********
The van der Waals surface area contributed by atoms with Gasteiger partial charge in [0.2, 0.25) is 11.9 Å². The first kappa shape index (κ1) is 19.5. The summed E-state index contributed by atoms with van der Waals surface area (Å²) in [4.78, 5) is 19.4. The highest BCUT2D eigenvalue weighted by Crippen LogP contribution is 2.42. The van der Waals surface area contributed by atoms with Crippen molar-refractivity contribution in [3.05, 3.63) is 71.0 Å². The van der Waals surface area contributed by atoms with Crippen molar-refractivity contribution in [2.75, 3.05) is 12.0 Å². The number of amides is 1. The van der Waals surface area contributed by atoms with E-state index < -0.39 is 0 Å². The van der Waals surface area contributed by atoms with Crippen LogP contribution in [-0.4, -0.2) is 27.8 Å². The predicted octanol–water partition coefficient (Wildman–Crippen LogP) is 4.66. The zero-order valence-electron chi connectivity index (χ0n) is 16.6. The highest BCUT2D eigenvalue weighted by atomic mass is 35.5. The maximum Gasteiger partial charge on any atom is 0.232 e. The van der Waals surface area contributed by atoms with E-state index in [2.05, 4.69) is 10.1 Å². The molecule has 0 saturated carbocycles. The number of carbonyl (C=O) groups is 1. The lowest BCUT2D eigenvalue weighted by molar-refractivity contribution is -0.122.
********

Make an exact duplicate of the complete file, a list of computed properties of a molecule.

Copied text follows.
The van der Waals surface area contributed by atoms with Gasteiger partial charge in [0.2, 0.25) is 11.9 Å². The first kappa shape index (κ1) is 19.5. The summed E-state index contributed by atoms with van der Waals surface area (Å²) in [4.78, 5) is 19.4. The highest BCUT2D eigenvalue weighted by Crippen LogP contribution is 2.42. The van der Waals surface area contributed by atoms with Crippen molar-refractivity contribution in [3.05, 3.63) is 71.0 Å². The van der Waals surface area contributed by atoms with Crippen molar-refractivity contribution in [2.75, 3.05) is 12.0 Å². The number of amides is 1. The van der Waals surface area contributed by atoms with E-state index < -0.39 is 0 Å². The van der Waals surface area contributed by atoms with Crippen LogP contribution in [-0.4, -0.2) is 27.8 Å². The predicted octanol–water partition coefficient (Wildman–Crippen LogP) is 4.66. The zero-order valence-electron chi connectivity index (χ0n) is 16.6. The highest BCUT2D eigenvalue weighted by atomic mass is 35.5. The maximum Gasteiger partial charge on any atom is 0.232 e. The van der Waals surface area contributed by atoms with E-state index in [2.05, 4.69) is 10.1 Å². The molecule has 0 saturated carbocycles. The number of carbonyl (C=O) groups is 1. The lowest BCUT2D eigenvalue weighted by molar-refractivity contribution is -0.122.